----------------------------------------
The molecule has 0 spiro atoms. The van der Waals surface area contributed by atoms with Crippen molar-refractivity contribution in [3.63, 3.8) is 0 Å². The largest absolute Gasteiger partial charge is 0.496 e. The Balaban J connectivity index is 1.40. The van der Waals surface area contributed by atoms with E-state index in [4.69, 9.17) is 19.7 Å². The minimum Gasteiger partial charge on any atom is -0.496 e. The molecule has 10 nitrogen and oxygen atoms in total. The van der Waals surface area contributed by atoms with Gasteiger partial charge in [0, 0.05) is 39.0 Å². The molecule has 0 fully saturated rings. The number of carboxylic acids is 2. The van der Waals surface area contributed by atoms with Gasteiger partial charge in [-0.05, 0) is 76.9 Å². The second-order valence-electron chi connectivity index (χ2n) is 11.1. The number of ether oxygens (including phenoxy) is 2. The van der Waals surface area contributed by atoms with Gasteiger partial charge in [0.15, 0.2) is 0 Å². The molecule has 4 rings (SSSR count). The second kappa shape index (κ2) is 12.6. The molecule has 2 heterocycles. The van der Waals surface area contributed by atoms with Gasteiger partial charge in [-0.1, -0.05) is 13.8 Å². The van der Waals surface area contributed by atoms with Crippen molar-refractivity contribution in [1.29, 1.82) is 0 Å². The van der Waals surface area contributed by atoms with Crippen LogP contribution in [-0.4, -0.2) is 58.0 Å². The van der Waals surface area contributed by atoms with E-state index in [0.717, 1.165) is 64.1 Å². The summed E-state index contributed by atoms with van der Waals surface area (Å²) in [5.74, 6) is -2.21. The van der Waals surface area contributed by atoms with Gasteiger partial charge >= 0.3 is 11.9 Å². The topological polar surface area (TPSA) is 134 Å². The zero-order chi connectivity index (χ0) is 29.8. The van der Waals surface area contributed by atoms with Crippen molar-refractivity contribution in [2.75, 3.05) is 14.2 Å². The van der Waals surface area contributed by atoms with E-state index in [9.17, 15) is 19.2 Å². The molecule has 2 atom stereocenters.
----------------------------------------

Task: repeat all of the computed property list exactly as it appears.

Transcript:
The molecule has 0 spiro atoms. The van der Waals surface area contributed by atoms with Crippen molar-refractivity contribution in [3.63, 3.8) is 0 Å². The largest absolute Gasteiger partial charge is 0.496 e. The Balaban J connectivity index is 1.40. The van der Waals surface area contributed by atoms with E-state index in [4.69, 9.17) is 19.7 Å². The minimum Gasteiger partial charge on any atom is -0.496 e. The molecule has 10 nitrogen and oxygen atoms in total. The van der Waals surface area contributed by atoms with Gasteiger partial charge in [0, 0.05) is 39.0 Å². The molecule has 0 fully saturated rings. The number of carboxylic acids is 2. The van der Waals surface area contributed by atoms with Gasteiger partial charge in [-0.05, 0) is 76.9 Å². The second-order valence-electron chi connectivity index (χ2n) is 11.1. The number of ether oxygens (including phenoxy) is 2. The van der Waals surface area contributed by atoms with Gasteiger partial charge in [0.15, 0.2) is 0 Å². The molecule has 4 rings (SSSR count). The second kappa shape index (κ2) is 12.6. The molecule has 2 heterocycles. The van der Waals surface area contributed by atoms with Gasteiger partial charge in [-0.1, -0.05) is 13.8 Å². The van der Waals surface area contributed by atoms with Crippen molar-refractivity contribution in [1.29, 1.82) is 0 Å². The van der Waals surface area contributed by atoms with Crippen LogP contribution in [-0.4, -0.2) is 58.0 Å². The van der Waals surface area contributed by atoms with E-state index in [0.717, 1.165) is 64.1 Å². The summed E-state index contributed by atoms with van der Waals surface area (Å²) in [5.74, 6) is -2.21. The van der Waals surface area contributed by atoms with Gasteiger partial charge >= 0.3 is 11.9 Å². The topological polar surface area (TPSA) is 134 Å². The zero-order chi connectivity index (χ0) is 29.8. The van der Waals surface area contributed by atoms with Crippen molar-refractivity contribution in [2.75, 3.05) is 14.2 Å². The van der Waals surface area contributed by atoms with E-state index in [9.17, 15) is 19.2 Å². The molecule has 2 atom stereocenters.